Horoufchin et al. (2011a) proposed these findings supported an interference account of RCI effects, and were not compatible with a decay account. Relating to a temporal ratio model of serial memory (SIMPLE Brown et al., 2007), the authors suggested that when presented with a cue on the current trial, the cognitive system engages in a retrieval attempt of the previous episodic memory trace of the task-set associated with this cue; such retrieval attempts have been shown by Brown et al. (2007) to be influenced by the temporal distinctiveness (TD) of the episodic trace. TD refers to the degree to which the targeted episodic trace is distinguishable in memory from competing memory traces presented within a similar time-window to that of the target trace. Traces that are clustered closely in episodic memory will not be distinguishable, and thus have low TD and will have low probability to be retrieved. The sequential varying of the RCI was suggested to affect the TD of the targeted episodic trace of the task-set in memory. TD is operationalized in relation to the RCI-ratio, which is the ratio of the RCI(n–2:n–1) / RCI(n–1:current trial). See Figure 1 for how various RCI-ratios are calculated.


Figure 1. Various manipulations of temporal distinctiveness as used by Horoufchin et al. (2011a,b). Task instances are represented by circles, and time runs from left to right. The current trial's cue is represented by the far-right circle; the episodic trace of the previous task is the middle circle, and the episodic trace of the task from two trials ago is the far-left circle. The RCI between each trace is shown for each row. The ratio is calculated as RCI(n-2:n–1) / RCI(n–1:current trial). See text for more details. (A) Ratio of 20. (B) Ratio of 0.05. (C,D) Ratio of 1.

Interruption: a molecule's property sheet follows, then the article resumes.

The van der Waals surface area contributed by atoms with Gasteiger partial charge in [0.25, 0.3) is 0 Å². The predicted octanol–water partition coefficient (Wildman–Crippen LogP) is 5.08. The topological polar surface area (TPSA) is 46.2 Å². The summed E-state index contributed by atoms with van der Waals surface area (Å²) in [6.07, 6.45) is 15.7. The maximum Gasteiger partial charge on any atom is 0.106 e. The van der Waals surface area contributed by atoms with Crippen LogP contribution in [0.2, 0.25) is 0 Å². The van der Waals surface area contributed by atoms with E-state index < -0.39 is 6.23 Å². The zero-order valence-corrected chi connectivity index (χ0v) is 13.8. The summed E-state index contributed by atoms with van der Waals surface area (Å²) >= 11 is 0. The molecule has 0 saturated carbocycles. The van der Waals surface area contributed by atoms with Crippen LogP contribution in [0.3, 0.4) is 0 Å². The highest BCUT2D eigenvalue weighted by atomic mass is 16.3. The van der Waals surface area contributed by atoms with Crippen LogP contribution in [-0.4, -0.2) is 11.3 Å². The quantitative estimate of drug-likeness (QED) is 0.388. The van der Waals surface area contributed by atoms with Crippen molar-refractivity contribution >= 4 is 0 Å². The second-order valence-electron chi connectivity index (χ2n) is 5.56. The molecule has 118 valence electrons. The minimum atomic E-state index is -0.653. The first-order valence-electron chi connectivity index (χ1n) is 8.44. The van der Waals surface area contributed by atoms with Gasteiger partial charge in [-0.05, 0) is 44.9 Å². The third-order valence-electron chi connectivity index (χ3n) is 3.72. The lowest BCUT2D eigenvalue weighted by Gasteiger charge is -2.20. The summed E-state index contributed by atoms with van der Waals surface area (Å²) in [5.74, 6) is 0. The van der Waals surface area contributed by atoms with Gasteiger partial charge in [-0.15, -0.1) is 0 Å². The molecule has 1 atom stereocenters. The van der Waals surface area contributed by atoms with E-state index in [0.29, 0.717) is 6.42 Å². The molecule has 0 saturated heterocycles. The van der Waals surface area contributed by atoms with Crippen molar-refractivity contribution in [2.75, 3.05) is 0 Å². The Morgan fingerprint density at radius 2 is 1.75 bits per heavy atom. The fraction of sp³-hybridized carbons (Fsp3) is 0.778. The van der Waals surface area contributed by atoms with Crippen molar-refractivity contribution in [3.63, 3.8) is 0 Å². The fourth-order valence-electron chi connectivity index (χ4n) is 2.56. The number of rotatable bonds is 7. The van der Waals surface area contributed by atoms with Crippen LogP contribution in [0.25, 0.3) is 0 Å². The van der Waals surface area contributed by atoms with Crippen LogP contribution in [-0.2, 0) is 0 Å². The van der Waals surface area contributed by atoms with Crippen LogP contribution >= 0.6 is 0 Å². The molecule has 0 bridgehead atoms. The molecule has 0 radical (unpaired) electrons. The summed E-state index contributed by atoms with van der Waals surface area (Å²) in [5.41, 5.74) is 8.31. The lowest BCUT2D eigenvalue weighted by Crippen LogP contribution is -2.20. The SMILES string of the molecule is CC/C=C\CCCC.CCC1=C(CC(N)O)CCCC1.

When RCI-ratio is high, so too is TD, which means there is a high probability the episodic trace can be retrieved; successful retrieval of the task-set primes performance, leading to a fast RT. When the RCI-ratio is low, so too is TD, which lowers the probability of successful retrieval of the task-set. When retrieval fails, the task must be performed via a slower, algorithmic route, leading to a slower RT (see Logan, 2002, for a similar proposal). Intermediate RCI-ratios lead to intermediate levels of TD; therefore, a proportion of these trials will have successful retrieval, and some trials will have failed retrieval.